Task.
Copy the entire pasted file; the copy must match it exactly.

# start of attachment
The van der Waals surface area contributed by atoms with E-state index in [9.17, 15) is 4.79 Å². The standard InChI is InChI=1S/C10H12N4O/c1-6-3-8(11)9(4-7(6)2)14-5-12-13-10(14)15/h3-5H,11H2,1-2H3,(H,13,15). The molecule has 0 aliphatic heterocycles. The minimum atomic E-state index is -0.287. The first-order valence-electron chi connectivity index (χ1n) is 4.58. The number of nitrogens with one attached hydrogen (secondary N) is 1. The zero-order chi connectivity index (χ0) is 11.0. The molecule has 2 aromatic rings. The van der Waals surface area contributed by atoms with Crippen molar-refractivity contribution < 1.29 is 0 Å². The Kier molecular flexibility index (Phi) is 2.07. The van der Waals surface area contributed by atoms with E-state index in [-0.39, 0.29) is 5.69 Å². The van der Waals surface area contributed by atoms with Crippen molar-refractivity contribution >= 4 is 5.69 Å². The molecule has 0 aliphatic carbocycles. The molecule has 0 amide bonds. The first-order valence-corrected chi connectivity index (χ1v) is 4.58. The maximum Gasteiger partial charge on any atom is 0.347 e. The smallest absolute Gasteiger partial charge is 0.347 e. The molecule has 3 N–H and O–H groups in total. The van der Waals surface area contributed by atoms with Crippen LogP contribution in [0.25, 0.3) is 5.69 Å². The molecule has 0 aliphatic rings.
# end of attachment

The van der Waals surface area contributed by atoms with E-state index in [9.17, 15) is 4.79 Å². The standard InChI is InChI=1S/C10H12N4O/c1-6-3-8(11)9(4-7(6)2)14-5-12-13-10(14)15/h3-5H,11H2,1-2H3,(H,13,15). The molecule has 0 aliphatic heterocycles. The minimum atomic E-state index is -0.287. The first-order valence-electron chi connectivity index (χ1n) is 4.58. The number of nitrogens with one attached hydrogen (secondary N) is 1. The zero-order chi connectivity index (χ0) is 11.0. The molecule has 2 aromatic rings. The van der Waals surface area contributed by atoms with Crippen molar-refractivity contribution < 1.29 is 0 Å². The Kier molecular flexibility index (Phi) is 2.07. The van der Waals surface area contributed by atoms with E-state index in [-0.39, 0.29) is 5.69 Å². The van der Waals surface area contributed by atoms with Crippen molar-refractivity contribution >= 4 is 5.69 Å². The molecule has 0 aliphatic carbocycles. The molecule has 0 amide bonds. The first-order valence-corrected chi connectivity index (χ1v) is 4.58. The maximum Gasteiger partial charge on any atom is 0.347 e. The smallest absolute Gasteiger partial charge is 0.347 e. The molecule has 3 N–H and O–H groups in total. The van der Waals surface area contributed by atoms with Crippen LogP contribution in [0.25, 0.3) is 5.69 Å². The molecule has 0 aliphatic rings.